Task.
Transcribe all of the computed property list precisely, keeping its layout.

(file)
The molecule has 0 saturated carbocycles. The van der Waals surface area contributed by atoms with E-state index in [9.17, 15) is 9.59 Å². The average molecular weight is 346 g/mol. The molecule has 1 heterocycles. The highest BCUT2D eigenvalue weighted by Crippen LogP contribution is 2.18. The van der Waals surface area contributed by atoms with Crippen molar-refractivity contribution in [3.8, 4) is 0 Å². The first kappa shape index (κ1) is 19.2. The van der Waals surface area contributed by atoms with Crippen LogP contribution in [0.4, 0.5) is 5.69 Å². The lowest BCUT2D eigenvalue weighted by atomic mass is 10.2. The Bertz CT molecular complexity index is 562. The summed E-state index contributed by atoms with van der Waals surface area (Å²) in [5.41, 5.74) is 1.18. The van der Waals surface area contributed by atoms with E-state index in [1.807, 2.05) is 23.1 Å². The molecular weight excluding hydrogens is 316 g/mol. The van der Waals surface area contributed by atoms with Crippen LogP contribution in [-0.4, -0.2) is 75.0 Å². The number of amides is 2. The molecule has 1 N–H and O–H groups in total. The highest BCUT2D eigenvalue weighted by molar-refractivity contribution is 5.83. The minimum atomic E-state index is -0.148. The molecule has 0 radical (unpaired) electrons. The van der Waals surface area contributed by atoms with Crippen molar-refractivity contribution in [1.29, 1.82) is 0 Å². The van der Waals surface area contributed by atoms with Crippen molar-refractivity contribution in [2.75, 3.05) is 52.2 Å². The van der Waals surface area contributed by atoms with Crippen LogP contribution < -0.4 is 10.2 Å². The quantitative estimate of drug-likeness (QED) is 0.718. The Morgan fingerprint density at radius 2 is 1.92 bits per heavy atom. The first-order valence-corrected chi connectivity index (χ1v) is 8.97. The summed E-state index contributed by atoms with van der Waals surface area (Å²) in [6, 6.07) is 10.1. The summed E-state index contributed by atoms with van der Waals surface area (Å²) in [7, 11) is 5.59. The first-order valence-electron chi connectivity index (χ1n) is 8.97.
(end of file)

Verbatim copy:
The molecule has 0 saturated carbocycles. The van der Waals surface area contributed by atoms with E-state index in [9.17, 15) is 9.59 Å². The average molecular weight is 346 g/mol. The molecule has 1 heterocycles. The highest BCUT2D eigenvalue weighted by Crippen LogP contribution is 2.18. The van der Waals surface area contributed by atoms with Crippen molar-refractivity contribution in [3.8, 4) is 0 Å². The first kappa shape index (κ1) is 19.2. The van der Waals surface area contributed by atoms with Crippen LogP contribution in [0.4, 0.5) is 5.69 Å². The lowest BCUT2D eigenvalue weighted by atomic mass is 10.2. The Bertz CT molecular complexity index is 562. The summed E-state index contributed by atoms with van der Waals surface area (Å²) in [5.41, 5.74) is 1.18. The van der Waals surface area contributed by atoms with E-state index in [1.807, 2.05) is 23.1 Å². The molecular weight excluding hydrogens is 316 g/mol. The van der Waals surface area contributed by atoms with Crippen LogP contribution in [-0.4, -0.2) is 75.0 Å². The number of amides is 2. The molecule has 1 N–H and O–H groups in total. The highest BCUT2D eigenvalue weighted by molar-refractivity contribution is 5.83. The minimum atomic E-state index is -0.148. The molecule has 0 radical (unpaired) electrons. The van der Waals surface area contributed by atoms with Crippen molar-refractivity contribution in [1.29, 1.82) is 0 Å². The van der Waals surface area contributed by atoms with Crippen molar-refractivity contribution in [2.75, 3.05) is 52.2 Å². The van der Waals surface area contributed by atoms with Crippen LogP contribution < -0.4 is 10.2 Å². The quantitative estimate of drug-likeness (QED) is 0.718. The Morgan fingerprint density at radius 2 is 1.92 bits per heavy atom. The first-order valence-corrected chi connectivity index (χ1v) is 8.97. The summed E-state index contributed by atoms with van der Waals surface area (Å²) in [6, 6.07) is 10.1. The summed E-state index contributed by atoms with van der Waals surface area (Å²) in [7, 11) is 5.59. The first-order valence-electron chi connectivity index (χ1n) is 8.97.